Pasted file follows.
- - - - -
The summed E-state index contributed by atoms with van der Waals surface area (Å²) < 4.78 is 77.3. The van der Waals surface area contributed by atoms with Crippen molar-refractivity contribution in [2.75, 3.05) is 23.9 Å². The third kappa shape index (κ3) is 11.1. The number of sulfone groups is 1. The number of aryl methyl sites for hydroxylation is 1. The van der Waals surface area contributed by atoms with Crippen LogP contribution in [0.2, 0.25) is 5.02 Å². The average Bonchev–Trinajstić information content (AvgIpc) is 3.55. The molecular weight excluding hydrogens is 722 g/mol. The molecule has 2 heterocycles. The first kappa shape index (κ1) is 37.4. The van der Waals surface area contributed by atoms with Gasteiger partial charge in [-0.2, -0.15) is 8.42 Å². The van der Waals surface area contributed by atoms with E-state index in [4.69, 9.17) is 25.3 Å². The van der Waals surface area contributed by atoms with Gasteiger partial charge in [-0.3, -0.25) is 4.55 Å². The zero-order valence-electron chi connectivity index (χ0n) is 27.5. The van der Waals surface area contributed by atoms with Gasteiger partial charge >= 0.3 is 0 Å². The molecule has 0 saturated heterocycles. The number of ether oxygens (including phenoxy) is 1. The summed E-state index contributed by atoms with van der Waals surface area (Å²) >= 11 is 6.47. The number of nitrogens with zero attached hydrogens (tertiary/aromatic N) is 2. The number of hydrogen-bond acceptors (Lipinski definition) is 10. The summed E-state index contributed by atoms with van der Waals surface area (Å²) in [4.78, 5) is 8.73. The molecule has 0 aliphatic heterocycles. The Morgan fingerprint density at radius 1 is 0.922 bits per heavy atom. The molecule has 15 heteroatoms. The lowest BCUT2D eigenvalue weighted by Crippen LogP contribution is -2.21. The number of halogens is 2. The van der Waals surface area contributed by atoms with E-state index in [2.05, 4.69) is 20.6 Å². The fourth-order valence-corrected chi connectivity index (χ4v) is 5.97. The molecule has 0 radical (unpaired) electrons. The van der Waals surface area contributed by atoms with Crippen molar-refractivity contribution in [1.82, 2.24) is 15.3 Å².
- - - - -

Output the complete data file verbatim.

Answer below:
The summed E-state index contributed by atoms with van der Waals surface area (Å²) < 4.78 is 77.3. The van der Waals surface area contributed by atoms with Crippen molar-refractivity contribution in [2.75, 3.05) is 23.9 Å². The third kappa shape index (κ3) is 11.1. The number of sulfone groups is 1. The number of aryl methyl sites for hydroxylation is 1. The van der Waals surface area contributed by atoms with Crippen LogP contribution in [0.2, 0.25) is 5.02 Å². The average Bonchev–Trinajstić information content (AvgIpc) is 3.55. The molecular weight excluding hydrogens is 722 g/mol. The molecule has 2 heterocycles. The first kappa shape index (κ1) is 37.4. The van der Waals surface area contributed by atoms with Gasteiger partial charge in [-0.2, -0.15) is 8.42 Å². The van der Waals surface area contributed by atoms with E-state index in [4.69, 9.17) is 25.3 Å². The van der Waals surface area contributed by atoms with Gasteiger partial charge in [-0.3, -0.25) is 4.55 Å². The zero-order valence-electron chi connectivity index (χ0n) is 27.5. The van der Waals surface area contributed by atoms with Gasteiger partial charge >= 0.3 is 0 Å². The molecule has 0 saturated heterocycles. The number of ether oxygens (including phenoxy) is 1. The summed E-state index contributed by atoms with van der Waals surface area (Å²) >= 11 is 6.47. The number of nitrogens with zero attached hydrogens (tertiary/aromatic N) is 2. The number of hydrogen-bond acceptors (Lipinski definition) is 10. The summed E-state index contributed by atoms with van der Waals surface area (Å²) in [4.78, 5) is 8.73. The molecule has 0 aliphatic heterocycles. The Morgan fingerprint density at radius 1 is 0.922 bits per heavy atom. The molecule has 15 heteroatoms. The lowest BCUT2D eigenvalue weighted by Crippen LogP contribution is -2.21. The number of halogens is 2. The van der Waals surface area contributed by atoms with E-state index in [2.05, 4.69) is 20.6 Å². The fourth-order valence-corrected chi connectivity index (χ4v) is 5.97. The molecule has 0 radical (unpaired) electrons. The van der Waals surface area contributed by atoms with Crippen molar-refractivity contribution in [1.82, 2.24) is 15.3 Å².